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Is It Time to Rethink Corporate Governance?

  For the last fifty years, the mandate and role for corporate governance have been set within well-defined boundaries, in which the business of business was business and the well-being of society was the responsibility of governments. This paradigm was summed up succinctly in 1970 by economist Milton Friedman who noted, “There is one and only one social responsibility of business — to use its resources and engage in activities designed to increase its profits so long as it stays within the rules of the game.” Today, thanks to globalization and the international economy, we live in a world in…

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Recommended Reading

What the Wells Fargo Crackdown Signals to Corporate America The Federal Reserve’s recently imposed penalties on Wells Fargo diverge from President Trump’s stated position on de-regulation. However, Peter Henning of the New York Times sees the “crackdown” as a one-off penalty and not a sign of broader industry regulation to come.   Unilever Threatens to Reduce Ad Spending on Tech Platforms That Don’t Combat Divisive Content Unilever, long viewed as a leader in corporate social responsibility, recently announced that the company will no longer advertise on platforms that are not “committed to creating a positive impact in society.” The company…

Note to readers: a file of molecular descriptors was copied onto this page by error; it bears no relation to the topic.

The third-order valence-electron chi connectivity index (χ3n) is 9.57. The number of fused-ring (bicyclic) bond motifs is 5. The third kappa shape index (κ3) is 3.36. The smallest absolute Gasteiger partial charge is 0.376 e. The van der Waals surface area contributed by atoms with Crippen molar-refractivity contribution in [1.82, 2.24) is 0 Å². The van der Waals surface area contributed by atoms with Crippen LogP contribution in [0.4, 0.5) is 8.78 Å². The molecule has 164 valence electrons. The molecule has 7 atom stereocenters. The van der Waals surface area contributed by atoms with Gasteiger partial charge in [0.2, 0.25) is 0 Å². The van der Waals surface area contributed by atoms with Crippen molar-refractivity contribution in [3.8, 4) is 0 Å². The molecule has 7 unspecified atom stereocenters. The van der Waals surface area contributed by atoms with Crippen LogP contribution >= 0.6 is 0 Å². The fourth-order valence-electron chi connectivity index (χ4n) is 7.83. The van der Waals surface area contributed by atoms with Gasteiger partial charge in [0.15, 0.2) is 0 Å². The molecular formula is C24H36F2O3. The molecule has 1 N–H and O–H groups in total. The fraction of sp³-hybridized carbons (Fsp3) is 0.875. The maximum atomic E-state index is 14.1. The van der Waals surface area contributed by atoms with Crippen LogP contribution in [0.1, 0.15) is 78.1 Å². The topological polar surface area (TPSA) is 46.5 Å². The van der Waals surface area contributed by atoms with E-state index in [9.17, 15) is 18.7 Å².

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BlackRock’s Larry Fink Redefines the Rules of the Game for Business

For the last 47 years, since September 1970, financial markets have been guided by the maxim articulated by Milton Friedman on the “rules of the game” for business. “There is one and only one social responsibility of business–to use its resources and engage in activities designed to increase its profits so long as it stays within the rules of the game, which is to say, engages in open and free competition without deception or fraud.” On January 18th this maxim was overturned by the CEO of BlackRock, the world’s largest institutional investor. In his letter to CEOs, Larry Fink said, “Society…